One of the major themes of my book Breaking Bread with the Dead is the danger of presentism. But what do I mean by that? Presentism is an unspoken and often unconscious allegiance to the conventional wisdom of our own era. Presentism assumes that the past is rarely if ever a source of instruction or insight — indeed is more typically something to fear and loathe — and can only be of interest in so far as it pleasingly anticipates something that we already (thanks to our contemporaries) know to be true or aggravatingly fails to affirm something we know to be true.
But there is another sense in which the present, for Christians especially, has a signal value. That value is explained to us by Screwtape in his fifteenth letter to Wormwood:
The humans live in time but our Enemy destines them to eternity. He therefore, I believe, wants them to attend chiefly to two things, to eternity itself, and to that point of time which they call the Present. For the Present is the point at which time touches eternity. Of the present moment, and of it only, humans have an experience analogous to the experience which our Enemy has of reality as a whole; in it alone freedom and actuality are offered them. He would therefore have them continually concerned either with Eternity (which means being concerned with Him) or with the Present — either meditating on their eternal union with, or separation from, Himself, or else obeying the present voice of conscience, bearing the present cross, receiving the present grace, giving thanks for the present pleasure.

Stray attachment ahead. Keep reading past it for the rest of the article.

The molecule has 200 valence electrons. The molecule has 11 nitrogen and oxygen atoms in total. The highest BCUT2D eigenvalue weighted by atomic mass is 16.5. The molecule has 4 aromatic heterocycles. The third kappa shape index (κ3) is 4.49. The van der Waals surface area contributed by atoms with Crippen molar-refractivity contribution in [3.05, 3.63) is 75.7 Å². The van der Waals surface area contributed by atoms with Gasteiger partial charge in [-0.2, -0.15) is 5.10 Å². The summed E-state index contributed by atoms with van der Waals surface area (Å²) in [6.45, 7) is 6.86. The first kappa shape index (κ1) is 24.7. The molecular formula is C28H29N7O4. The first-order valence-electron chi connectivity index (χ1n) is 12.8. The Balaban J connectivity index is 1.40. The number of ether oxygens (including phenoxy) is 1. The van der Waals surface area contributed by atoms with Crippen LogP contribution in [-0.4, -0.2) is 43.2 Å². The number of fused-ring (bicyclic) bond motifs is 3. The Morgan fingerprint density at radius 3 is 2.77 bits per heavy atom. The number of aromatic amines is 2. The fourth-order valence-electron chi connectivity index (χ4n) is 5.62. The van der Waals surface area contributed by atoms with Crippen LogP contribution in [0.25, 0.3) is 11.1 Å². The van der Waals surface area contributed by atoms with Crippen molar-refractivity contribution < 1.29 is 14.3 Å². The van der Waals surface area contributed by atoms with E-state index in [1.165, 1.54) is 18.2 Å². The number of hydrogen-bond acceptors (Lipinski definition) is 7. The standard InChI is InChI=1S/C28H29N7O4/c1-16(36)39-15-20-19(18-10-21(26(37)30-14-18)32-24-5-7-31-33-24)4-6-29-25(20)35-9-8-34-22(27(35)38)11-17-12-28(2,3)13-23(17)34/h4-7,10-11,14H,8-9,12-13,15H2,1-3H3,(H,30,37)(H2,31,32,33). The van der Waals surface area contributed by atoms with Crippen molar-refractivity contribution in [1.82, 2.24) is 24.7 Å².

You can see that presentism as I describe it means something altogether different than Screwtape’s description of the Present. Presentism limits our intellectual and moral equipment and thereby constrains our development; for Screwtape, or rather for the Enemy whose views he is describing, attention to the Present is absolutely essential for faithful Christian practice.
Screwtape makes a related point earlier in his series of letters when he comments that human beings have a curious ability to worry about many different possibilities at once, even though only one of them will happen. We radically multiply our anxieties by trying to prepare ourselves, all at once, for a series of eventualities that will never come to pass. It is as an antidote to this anxiety (among other things, of course) that attention to the present is counseled.
I think of Screwtape’s point often these days because for the last few years conservative Christianity in America has been completely inattentive to the requirements of the moment — in ways I recently commented on — but has been obsessively focused on a series of terrible futures which they believe are sure to come.
This kind of noise is ceaseless, and characteristic of non-religious as well as Christian populism. I commented a few years ago on the idea of the “Flight 93 Election,” when we were told to “charge the cockpit or die.” What does that mean? I asked over and over again, and no one would ever tell me. Die how? Rounded up and shot on the day of Hillary Clinton’s inauguration? Gradually shipped to concentration camps? Presumably not; presumably it wasn’t meant literally — but what was even the figurative meaning? I could guess, but not with any confidence.